Scientific name: Vulpes vulpes
Common name: Red fox
The red fox is found throughout the Northern Hemisphere in Europe, Asia and North America. It's range extends south into northern Africa and into the northern regions of India and Vietnam in Asia and Mexico on the North American continent. The red fox has been introduced into Australia and is now found throughout the Australian land mass.
The red fox is found in farmlands and brush lands, forests and suburban housing developments. In its wild ranges the red fox is very intolerant of human activity and intrusion but is capable in more settled areas of toning down this intolerance to a wary watchfulness. Red foxes live in dens dug into the soil. These burrows are usually very well concealed and are typically located within secluded regions of the individual's territory. Often a fox will have several dens within its territory and will quickly move to a new den site if disturbed at its currently inhabited burrow.
The red fox is nocturnal or, if the days are cloudy, possibly crepuscular. It is a carnivore but has a wide range of tolerated food types. Foxes will hunt and eat rabbits, mice, voles, birds, and insects but are less likely to eat shrews or moles. Foxes will eat any carrion or animal waste that they might encounter. They scavenge road kills, trash dumps, livestock offal piles and garbage cans. They also actively eat great quantities of earthworms and ,in season, fruits and berries (including blackberries and raspberries). Techniques that the foxes use to balance on their back legs while clipping off ripe blackberries from the thorny vines have been extensively described in the literature and are indicative of the great range of learned behaviors of which foxes are capable. Foxes have been reported to raid gardens (eating cabbages, potatoes etc) and farms (where they consume chickens and possibly lambs etc).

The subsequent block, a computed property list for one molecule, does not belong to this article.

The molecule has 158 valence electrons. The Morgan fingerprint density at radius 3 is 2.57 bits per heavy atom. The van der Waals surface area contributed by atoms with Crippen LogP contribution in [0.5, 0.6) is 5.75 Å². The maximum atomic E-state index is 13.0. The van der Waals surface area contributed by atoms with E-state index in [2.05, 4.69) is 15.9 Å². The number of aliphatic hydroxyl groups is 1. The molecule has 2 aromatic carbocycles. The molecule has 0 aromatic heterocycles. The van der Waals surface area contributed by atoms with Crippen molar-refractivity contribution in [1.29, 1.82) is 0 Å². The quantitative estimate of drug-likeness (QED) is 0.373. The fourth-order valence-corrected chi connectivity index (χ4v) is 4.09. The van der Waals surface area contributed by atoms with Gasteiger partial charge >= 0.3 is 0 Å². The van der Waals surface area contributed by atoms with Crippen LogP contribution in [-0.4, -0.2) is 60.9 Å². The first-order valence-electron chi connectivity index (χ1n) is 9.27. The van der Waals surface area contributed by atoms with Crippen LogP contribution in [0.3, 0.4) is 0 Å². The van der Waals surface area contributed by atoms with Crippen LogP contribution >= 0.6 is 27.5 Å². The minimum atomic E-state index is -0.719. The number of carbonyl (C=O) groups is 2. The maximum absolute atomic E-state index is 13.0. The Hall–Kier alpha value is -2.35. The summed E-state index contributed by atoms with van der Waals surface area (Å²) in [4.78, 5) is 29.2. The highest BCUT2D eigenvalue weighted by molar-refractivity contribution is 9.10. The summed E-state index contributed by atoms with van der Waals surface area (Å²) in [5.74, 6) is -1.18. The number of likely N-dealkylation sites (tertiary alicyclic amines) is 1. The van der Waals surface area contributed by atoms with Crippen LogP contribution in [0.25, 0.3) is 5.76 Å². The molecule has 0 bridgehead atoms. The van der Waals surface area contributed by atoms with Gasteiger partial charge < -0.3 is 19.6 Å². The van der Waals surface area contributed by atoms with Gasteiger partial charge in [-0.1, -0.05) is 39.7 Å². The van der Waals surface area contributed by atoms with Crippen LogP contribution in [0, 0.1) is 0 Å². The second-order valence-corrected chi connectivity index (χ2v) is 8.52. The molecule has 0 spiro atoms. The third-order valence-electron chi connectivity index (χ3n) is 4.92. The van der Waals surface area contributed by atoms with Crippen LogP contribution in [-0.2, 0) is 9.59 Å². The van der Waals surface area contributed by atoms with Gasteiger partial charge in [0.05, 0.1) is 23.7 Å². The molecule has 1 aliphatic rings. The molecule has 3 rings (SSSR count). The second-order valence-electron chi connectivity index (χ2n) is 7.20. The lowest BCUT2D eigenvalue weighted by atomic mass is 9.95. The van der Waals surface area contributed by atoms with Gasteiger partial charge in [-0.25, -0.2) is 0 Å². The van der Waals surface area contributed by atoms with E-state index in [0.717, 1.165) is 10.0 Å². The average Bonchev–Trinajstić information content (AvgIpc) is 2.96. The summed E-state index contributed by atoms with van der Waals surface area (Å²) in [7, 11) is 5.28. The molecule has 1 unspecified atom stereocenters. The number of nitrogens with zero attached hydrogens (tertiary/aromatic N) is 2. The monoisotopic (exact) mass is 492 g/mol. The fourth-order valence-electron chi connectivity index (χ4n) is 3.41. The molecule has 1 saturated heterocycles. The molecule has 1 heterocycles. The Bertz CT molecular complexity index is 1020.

Studies have indicated that individual foxes may have distinct feeding preferences or "specialities" both in captivity and in the wild. A "bird eating" fox or a "mouse eating" fox will also take at need other types of food but will be most successful and focused on its very specific prey or other food type.
Reasons for the red fox's world wide distribution and continued survival even in the face of intense human predation are centered upon its broad acceptance of many types of habitats and its even broader tolerance of an astonishing range of food types.
The red fox is called the "cat-like" canine. Although quite obviously a member of the dog and wolf family of predators with overwhelming anatomical and behavior similarities to other canine species, the red fox's long, very thin canine teeth and its ventrally slit pupils with their well developed tapetum lucidum are extremely obvious cat-like features. These anatomical "cat-like" characteristics are accentuated by the fox's slinking, "mousing" hunting behaviors, and by its use of its sensitive front paws to capture and pin prey. Also, the red fox's sustained, piercing bite to effect a prey kill (as compared to the bite and shake killing method of most other canines) are remarkably cat-like in nature. The eye features unquestionally have evolved because of the nocturnal hunting behaviors of the fox. The teeth, use of paws to catch and pin prey and specific stalking behaviors are evolutionary strategies that are most efficient in the capture of small prey items like mice and voles. The "cat-like' nature of the red fox, then, is most logically due to the similarity of prey items and activity times that many cats and the red foxes share. One other cat-like behavior, though, that is not so easily explained is the lateral threat display used by foxes in aggressive displays (stand sideways, back arched, fur erect etc). This very classic "cat pose" seems out of place in the behavioral display of a canine.